Their story takes us through a maze of dead ends and exhilarating breakthroughs as they and their colleagues wrestle not only with the abstraction of code but with the unpredictability of human behavior, especially their own. Along the way, we encounter black holes, turtles, snakes, dragons, axe-sharpening, and yak-shaving - and take a guided tour through the theories and methods, both brilliant and misguided, that litter the history of software development, from the famous "mythical man-month" to Extreme Programming.
Not just for technophiles but for anyone captivated by the drama of invention, Dreaming in Code offers a window into both the information age and the workings of the human mind.
©2007, 2008 Scott Rosenberg (P)2012 Audible, Inc.
The story was extremely interesting and valuable from a software development perspective, however the story itself was boring to listen to. For example, when characters in the book are excited or frustrated, the author just tells you that they're excited or frustrated, but doesn't succeed in making the listener feel that excitement or frustration for themselves. I wanted to 'feel' the story, not just hear it.
"Fine for non coders"
The story is really just talking about the pit falls of a big coding project. If you've ever undertaken one of your own you can skip this book. I had high hopes for it but was left underwhelmed.
"A must read for programmers, software developers.."
This book will make any programmer who's worked on professional projects realize if he or she didn't know already... you are not alone. This book "gets it." and gets it in a way that's entertaining for the most part and gives just enough detail to make sense even to the non-programmer.
The slid in explanations of computer science concepts as they pertain to the story.
His voice is a little harsh sometimes. He wouldn't be a good smooth jazz dj let's just say.
"No value here."
This book drones on and on about the history of a team that couldn't make decisions or come to consensus. It makes the false claim that programmers are autistic and anti-social by nature. Additionally, it offers no reasonable insight into putting together a good team or avoiding the pitfalls this team faced.
Skip this one.
Excellent summarization and detailed insight into the realm of software development both past and present.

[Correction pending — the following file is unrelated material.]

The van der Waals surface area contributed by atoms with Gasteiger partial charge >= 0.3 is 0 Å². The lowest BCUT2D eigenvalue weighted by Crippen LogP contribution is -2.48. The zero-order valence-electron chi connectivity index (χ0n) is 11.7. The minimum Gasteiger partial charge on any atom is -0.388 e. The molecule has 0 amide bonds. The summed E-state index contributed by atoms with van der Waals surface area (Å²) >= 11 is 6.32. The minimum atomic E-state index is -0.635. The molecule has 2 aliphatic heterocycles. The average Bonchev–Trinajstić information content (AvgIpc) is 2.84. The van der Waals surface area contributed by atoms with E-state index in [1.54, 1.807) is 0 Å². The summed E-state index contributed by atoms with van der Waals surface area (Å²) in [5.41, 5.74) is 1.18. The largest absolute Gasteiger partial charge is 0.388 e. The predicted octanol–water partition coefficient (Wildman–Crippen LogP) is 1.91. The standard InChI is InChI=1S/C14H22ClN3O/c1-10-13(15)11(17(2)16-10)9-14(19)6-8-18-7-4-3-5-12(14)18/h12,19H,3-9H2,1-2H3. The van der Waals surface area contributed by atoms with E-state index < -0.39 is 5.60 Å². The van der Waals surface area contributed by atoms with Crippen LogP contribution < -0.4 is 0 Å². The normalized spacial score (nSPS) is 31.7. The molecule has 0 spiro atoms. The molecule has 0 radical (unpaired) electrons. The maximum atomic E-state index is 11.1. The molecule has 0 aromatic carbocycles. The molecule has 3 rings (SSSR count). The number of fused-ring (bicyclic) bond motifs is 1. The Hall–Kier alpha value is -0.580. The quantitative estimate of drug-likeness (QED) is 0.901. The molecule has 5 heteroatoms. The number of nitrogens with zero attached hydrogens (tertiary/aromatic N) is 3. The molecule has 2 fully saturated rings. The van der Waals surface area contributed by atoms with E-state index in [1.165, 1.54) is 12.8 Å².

I bought the book on a recommendation, and somehow I thought it was going to be a surreal fictional take on software development. It's not, it's an interesting true story about a very difficult software project (a PIM, personal information manager). Lots of interesting tidbits about the history and philosophy of software. It might be boring for software developers (not sure, it might be interesting), and will quite likely be boring for someone with no interest in software. But if you're interested in software and not that knowledgeable, I would say read it. I really liked it.
I don't recommend this book if you are a software engineer or manager, or any other kind of insider in the software development. You'll find little useful or interesting information here and lots of annoying demagogy. The only informative places were those that quoted books and articles on the matter written by professionals. However, the author did have one true epiphany: at the middle of the book he wrote that if the reader were a software engineer, he probably had thrown his book into the other corner of the room by then. I would have done the same if it wasn't an audio book. By the way, the reader of an audio book suited the overall annoying and dilettante tone very well by over-dramatizing every single sentence.
I can't see how outsiders can be interested in this book either: the detailed agony over databases, widgets' libraries and GUI design that is so familiar to software developers must be pretty boring to anybody else.
The only audience I can recommend this book to are journalists that don't know much about the matter but nevertheless want to come up with an "insightful" book about software development.
"Tragic, but true."
As a long time I.T. admin recently turned software developer, I found this book to be both enlightening and cringe worthy.
It's a cautionary tale about a group of talented, idealistic developers who bit off more than they could chew. I'm also working on an ambitious software project so this book was especially disturbing.